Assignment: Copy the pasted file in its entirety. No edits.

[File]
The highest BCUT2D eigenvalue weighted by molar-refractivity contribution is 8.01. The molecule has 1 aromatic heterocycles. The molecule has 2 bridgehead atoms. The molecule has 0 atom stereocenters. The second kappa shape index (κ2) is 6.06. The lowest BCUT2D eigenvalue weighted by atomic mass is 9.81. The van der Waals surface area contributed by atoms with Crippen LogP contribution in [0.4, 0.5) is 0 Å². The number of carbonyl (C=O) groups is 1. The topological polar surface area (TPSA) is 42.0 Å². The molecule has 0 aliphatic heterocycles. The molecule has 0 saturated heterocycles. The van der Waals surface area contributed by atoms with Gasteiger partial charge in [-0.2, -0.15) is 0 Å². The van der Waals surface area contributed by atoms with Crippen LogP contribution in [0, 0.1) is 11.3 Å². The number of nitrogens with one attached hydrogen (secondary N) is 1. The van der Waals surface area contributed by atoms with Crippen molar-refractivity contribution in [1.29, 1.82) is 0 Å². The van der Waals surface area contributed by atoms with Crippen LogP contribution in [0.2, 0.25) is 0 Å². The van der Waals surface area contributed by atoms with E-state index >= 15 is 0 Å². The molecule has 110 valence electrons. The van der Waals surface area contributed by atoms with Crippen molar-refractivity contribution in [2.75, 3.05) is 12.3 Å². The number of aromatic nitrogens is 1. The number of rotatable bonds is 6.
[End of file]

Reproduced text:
The highest BCUT2D eigenvalue weighted by molar-refractivity contribution is 8.01. The molecule has 1 aromatic heterocycles. The molecule has 2 bridgehead atoms. The molecule has 0 atom stereocenters. The second kappa shape index (κ2) is 6.06. The lowest BCUT2D eigenvalue weighted by atomic mass is 9.81. The van der Waals surface area contributed by atoms with Crippen LogP contribution in [0.4, 0.5) is 0 Å². The number of carbonyl (C=O) groups is 1. The topological polar surface area (TPSA) is 42.0 Å². The molecule has 0 aliphatic heterocycles. The molecule has 0 saturated heterocycles. The van der Waals surface area contributed by atoms with Gasteiger partial charge in [-0.2, -0.15) is 0 Å². The van der Waals surface area contributed by atoms with Crippen LogP contribution in [0, 0.1) is 11.3 Å². The number of nitrogens with one attached hydrogen (secondary N) is 1. The van der Waals surface area contributed by atoms with Crippen molar-refractivity contribution in [1.29, 1.82) is 0 Å². The van der Waals surface area contributed by atoms with Crippen LogP contribution in [0.2, 0.25) is 0 Å². The van der Waals surface area contributed by atoms with E-state index >= 15 is 0 Å². The molecule has 110 valence electrons. The van der Waals surface area contributed by atoms with Crippen molar-refractivity contribution in [2.75, 3.05) is 12.3 Å². The number of aromatic nitrogens is 1. The number of rotatable bonds is 6.